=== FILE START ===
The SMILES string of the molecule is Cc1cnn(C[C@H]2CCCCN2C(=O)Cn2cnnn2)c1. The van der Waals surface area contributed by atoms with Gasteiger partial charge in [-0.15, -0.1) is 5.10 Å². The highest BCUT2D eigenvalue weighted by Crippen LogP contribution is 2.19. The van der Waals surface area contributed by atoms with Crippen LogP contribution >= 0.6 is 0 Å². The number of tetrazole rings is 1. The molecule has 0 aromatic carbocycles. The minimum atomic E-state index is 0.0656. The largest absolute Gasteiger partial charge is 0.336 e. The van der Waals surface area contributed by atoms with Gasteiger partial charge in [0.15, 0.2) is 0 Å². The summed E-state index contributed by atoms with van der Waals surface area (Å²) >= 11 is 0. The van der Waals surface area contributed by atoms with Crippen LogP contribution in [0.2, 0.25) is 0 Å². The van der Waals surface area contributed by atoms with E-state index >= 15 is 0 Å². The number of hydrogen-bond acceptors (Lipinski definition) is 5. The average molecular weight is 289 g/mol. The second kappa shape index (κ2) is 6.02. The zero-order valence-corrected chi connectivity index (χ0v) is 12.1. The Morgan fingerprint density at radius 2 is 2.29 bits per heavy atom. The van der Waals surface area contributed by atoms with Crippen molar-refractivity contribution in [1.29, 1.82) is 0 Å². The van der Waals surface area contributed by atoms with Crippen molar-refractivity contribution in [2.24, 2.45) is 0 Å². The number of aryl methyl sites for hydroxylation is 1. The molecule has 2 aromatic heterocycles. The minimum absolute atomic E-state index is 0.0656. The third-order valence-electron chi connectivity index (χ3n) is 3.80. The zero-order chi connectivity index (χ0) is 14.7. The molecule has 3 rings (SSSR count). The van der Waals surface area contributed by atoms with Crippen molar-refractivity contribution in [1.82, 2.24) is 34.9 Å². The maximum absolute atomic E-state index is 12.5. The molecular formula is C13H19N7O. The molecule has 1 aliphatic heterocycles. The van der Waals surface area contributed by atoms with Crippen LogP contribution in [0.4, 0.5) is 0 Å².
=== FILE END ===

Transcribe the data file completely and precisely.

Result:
The SMILES string of the molecule is Cc1cnn(C[C@H]2CCCCN2C(=O)Cn2cnnn2)c1. The van der Waals surface area contributed by atoms with Gasteiger partial charge in [-0.15, -0.1) is 5.10 Å². The highest BCUT2D eigenvalue weighted by Crippen LogP contribution is 2.19. The van der Waals surface area contributed by atoms with Crippen LogP contribution >= 0.6 is 0 Å². The number of tetrazole rings is 1. The molecule has 0 aromatic carbocycles. The minimum atomic E-state index is 0.0656. The largest absolute Gasteiger partial charge is 0.336 e. The van der Waals surface area contributed by atoms with Gasteiger partial charge in [0.15, 0.2) is 0 Å². The summed E-state index contributed by atoms with van der Waals surface area (Å²) >= 11 is 0. The van der Waals surface area contributed by atoms with Crippen LogP contribution in [0.2, 0.25) is 0 Å². The van der Waals surface area contributed by atoms with E-state index >= 15 is 0 Å². The number of hydrogen-bond acceptors (Lipinski definition) is 5. The average molecular weight is 289 g/mol. The second kappa shape index (κ2) is 6.02. The zero-order valence-corrected chi connectivity index (χ0v) is 12.1. The Morgan fingerprint density at radius 2 is 2.29 bits per heavy atom. The van der Waals surface area contributed by atoms with Crippen molar-refractivity contribution in [1.29, 1.82) is 0 Å². The van der Waals surface area contributed by atoms with Crippen molar-refractivity contribution in [2.24, 2.45) is 0 Å². The number of aryl methyl sites for hydroxylation is 1. The molecule has 2 aromatic heterocycles. The minimum absolute atomic E-state index is 0.0656. The third-order valence-electron chi connectivity index (χ3n) is 3.80. The zero-order chi connectivity index (χ0) is 14.7. The molecule has 3 rings (SSSR count). The van der Waals surface area contributed by atoms with Crippen molar-refractivity contribution in [1.82, 2.24) is 34.9 Å². The maximum absolute atomic E-state index is 12.5. The molecular formula is C13H19N7O. The molecule has 1 aliphatic heterocycles. The van der Waals surface area contributed by atoms with Crippen LogP contribution in [0.4, 0.5) is 0 Å².